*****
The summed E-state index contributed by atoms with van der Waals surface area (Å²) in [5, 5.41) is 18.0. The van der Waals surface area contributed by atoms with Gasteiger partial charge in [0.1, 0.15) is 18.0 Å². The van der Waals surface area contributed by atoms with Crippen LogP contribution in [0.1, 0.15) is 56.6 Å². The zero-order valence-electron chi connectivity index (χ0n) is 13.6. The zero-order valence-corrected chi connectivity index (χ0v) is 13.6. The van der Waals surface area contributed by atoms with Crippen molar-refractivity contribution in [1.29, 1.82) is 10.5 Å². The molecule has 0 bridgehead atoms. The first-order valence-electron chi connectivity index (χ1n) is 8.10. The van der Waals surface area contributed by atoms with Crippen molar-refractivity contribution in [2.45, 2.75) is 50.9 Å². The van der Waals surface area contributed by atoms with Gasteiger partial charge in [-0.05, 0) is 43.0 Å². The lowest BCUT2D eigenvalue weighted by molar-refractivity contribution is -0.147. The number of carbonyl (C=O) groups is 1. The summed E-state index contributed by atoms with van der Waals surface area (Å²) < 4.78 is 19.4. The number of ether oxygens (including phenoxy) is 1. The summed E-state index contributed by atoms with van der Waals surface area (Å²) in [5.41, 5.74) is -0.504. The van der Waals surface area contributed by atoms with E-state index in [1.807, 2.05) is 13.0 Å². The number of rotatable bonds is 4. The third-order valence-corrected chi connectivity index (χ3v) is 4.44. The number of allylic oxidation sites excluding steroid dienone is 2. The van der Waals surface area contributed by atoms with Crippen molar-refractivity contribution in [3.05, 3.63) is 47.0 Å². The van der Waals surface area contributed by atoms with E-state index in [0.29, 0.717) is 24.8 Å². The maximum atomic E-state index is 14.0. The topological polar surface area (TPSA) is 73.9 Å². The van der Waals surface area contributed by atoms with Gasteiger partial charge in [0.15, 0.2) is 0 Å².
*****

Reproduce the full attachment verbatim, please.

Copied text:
The summed E-state index contributed by atoms with van der Waals surface area (Å²) in [5, 5.41) is 18.0. The van der Waals surface area contributed by atoms with Gasteiger partial charge in [0.1, 0.15) is 18.0 Å². The van der Waals surface area contributed by atoms with Crippen LogP contribution in [0.1, 0.15) is 56.6 Å². The zero-order valence-electron chi connectivity index (χ0n) is 13.6. The zero-order valence-corrected chi connectivity index (χ0v) is 13.6. The van der Waals surface area contributed by atoms with Crippen molar-refractivity contribution in [1.29, 1.82) is 10.5 Å². The molecule has 0 bridgehead atoms. The first-order valence-electron chi connectivity index (χ1n) is 8.10. The van der Waals surface area contributed by atoms with Crippen molar-refractivity contribution in [2.45, 2.75) is 50.9 Å². The van der Waals surface area contributed by atoms with Gasteiger partial charge in [-0.05, 0) is 43.0 Å². The lowest BCUT2D eigenvalue weighted by molar-refractivity contribution is -0.147. The number of carbonyl (C=O) groups is 1. The summed E-state index contributed by atoms with van der Waals surface area (Å²) < 4.78 is 19.4. The number of ether oxygens (including phenoxy) is 1. The summed E-state index contributed by atoms with van der Waals surface area (Å²) in [5.41, 5.74) is -0.504. The van der Waals surface area contributed by atoms with E-state index in [1.807, 2.05) is 13.0 Å². The number of rotatable bonds is 4. The third-order valence-corrected chi connectivity index (χ3v) is 4.44. The number of allylic oxidation sites excluding steroid dienone is 2. The van der Waals surface area contributed by atoms with Crippen molar-refractivity contribution in [3.05, 3.63) is 47.0 Å². The van der Waals surface area contributed by atoms with E-state index in [0.29, 0.717) is 24.8 Å². The maximum atomic E-state index is 14.0. The topological polar surface area (TPSA) is 73.9 Å². The van der Waals surface area contributed by atoms with Gasteiger partial charge in [0.15, 0.2) is 0 Å².